Crypto, crime and control

Cryptocurrencies as an enabler of organized crime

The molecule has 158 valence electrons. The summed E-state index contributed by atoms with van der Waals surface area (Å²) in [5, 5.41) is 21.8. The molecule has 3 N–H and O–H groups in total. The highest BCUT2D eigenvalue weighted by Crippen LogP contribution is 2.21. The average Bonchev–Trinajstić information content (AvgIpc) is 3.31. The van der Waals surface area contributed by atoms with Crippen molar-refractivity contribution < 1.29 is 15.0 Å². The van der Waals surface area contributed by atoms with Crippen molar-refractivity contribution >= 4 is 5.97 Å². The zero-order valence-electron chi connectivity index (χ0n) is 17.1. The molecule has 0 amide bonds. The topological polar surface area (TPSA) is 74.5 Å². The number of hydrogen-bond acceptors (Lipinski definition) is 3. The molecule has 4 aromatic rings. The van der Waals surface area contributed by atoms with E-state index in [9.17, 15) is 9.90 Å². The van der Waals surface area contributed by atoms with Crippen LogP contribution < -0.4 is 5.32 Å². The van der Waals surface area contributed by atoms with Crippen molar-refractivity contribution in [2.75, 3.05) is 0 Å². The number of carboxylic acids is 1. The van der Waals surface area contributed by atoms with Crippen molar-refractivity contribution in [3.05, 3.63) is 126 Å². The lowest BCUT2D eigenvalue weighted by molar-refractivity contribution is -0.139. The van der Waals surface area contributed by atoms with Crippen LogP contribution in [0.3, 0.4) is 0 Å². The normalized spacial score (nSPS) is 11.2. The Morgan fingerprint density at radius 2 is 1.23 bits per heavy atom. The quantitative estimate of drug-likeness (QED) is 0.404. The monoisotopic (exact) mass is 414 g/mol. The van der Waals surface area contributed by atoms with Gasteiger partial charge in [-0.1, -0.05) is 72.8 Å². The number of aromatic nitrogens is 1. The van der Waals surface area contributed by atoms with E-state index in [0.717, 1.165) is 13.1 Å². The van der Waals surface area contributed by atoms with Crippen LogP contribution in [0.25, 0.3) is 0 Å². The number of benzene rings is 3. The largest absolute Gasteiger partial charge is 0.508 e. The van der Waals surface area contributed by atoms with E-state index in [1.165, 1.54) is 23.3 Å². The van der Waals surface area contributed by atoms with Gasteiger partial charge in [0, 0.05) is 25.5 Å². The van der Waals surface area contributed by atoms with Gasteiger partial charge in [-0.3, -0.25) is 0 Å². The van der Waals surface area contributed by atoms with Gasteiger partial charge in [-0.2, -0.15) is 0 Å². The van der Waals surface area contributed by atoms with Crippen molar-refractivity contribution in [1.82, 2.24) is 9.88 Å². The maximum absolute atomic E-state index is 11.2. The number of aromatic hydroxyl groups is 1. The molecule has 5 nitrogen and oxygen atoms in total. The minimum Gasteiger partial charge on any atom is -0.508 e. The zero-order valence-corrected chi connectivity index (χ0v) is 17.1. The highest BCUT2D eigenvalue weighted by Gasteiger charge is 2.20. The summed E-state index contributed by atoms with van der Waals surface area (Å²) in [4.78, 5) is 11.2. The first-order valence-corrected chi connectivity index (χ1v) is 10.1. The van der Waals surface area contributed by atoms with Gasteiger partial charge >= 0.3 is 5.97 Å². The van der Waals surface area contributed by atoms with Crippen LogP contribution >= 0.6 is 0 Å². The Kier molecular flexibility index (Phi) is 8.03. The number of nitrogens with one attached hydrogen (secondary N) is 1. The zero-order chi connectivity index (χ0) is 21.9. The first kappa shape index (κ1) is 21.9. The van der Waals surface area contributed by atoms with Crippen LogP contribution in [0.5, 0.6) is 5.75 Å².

Classical economics views money as a functional tool of real economic activity. It facilitates transactions, provides a measure for comparative valuation, a store of wealth and a means of deferred payment. In the licit sphere, money is widely viewed by economists as a ‘veil’, representing no real long-run economic activity in itself. However, in the underworld of illicit economies and organized crime, money is a facilitator of underlying enterprises – drug trafficking, trafficking in human beings, wildlife trafficking, illegal mining, and a number of other criminal activities. Money is part of the process of washing illicit gains into seemingly licit assets and activities, while access to fungible money becomes a scarce commodity. Into this fray emerged cryptocurrencies: a mixture of technological innovation, libertarian pseudo-economics and a mechanism to enable transactions to escape from the regulated financial economy.